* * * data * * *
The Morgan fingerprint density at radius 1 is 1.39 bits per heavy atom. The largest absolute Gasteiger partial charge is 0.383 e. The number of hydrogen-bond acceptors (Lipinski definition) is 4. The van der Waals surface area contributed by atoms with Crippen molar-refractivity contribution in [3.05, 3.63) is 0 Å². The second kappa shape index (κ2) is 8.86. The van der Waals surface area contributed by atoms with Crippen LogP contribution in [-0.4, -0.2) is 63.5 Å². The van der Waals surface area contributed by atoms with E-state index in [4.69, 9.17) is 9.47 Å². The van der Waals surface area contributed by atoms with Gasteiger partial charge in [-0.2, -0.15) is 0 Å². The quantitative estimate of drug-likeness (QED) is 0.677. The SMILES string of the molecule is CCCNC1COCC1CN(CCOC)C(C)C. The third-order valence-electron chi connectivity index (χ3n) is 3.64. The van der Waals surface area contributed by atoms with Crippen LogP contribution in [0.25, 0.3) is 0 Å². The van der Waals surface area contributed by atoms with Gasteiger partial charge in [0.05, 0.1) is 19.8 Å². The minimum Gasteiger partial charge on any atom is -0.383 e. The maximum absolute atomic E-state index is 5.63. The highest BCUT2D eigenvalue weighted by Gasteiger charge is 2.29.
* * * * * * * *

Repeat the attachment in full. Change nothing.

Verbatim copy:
The Morgan fingerprint density at radius 1 is 1.39 bits per heavy atom. The largest absolute Gasteiger partial charge is 0.383 e. The number of hydrogen-bond acceptors (Lipinski definition) is 4. The van der Waals surface area contributed by atoms with Crippen molar-refractivity contribution in [3.05, 3.63) is 0 Å². The second kappa shape index (κ2) is 8.86. The van der Waals surface area contributed by atoms with Crippen LogP contribution in [-0.4, -0.2) is 63.5 Å². The van der Waals surface area contributed by atoms with E-state index in [4.69, 9.17) is 9.47 Å². The van der Waals surface area contributed by atoms with Gasteiger partial charge in [-0.2, -0.15) is 0 Å². The quantitative estimate of drug-likeness (QED) is 0.677. The SMILES string of the molecule is CCCNC1COCC1CN(CCOC)C(C)C. The third-order valence-electron chi connectivity index (χ3n) is 3.64. The van der Waals surface area contributed by atoms with Crippen LogP contribution in [0.25, 0.3) is 0 Å². The van der Waals surface area contributed by atoms with Gasteiger partial charge in [0.05, 0.1) is 19.8 Å². The minimum Gasteiger partial charge on any atom is -0.383 e. The maximum absolute atomic E-state index is 5.63. The highest BCUT2D eigenvalue weighted by Gasteiger charge is 2.29.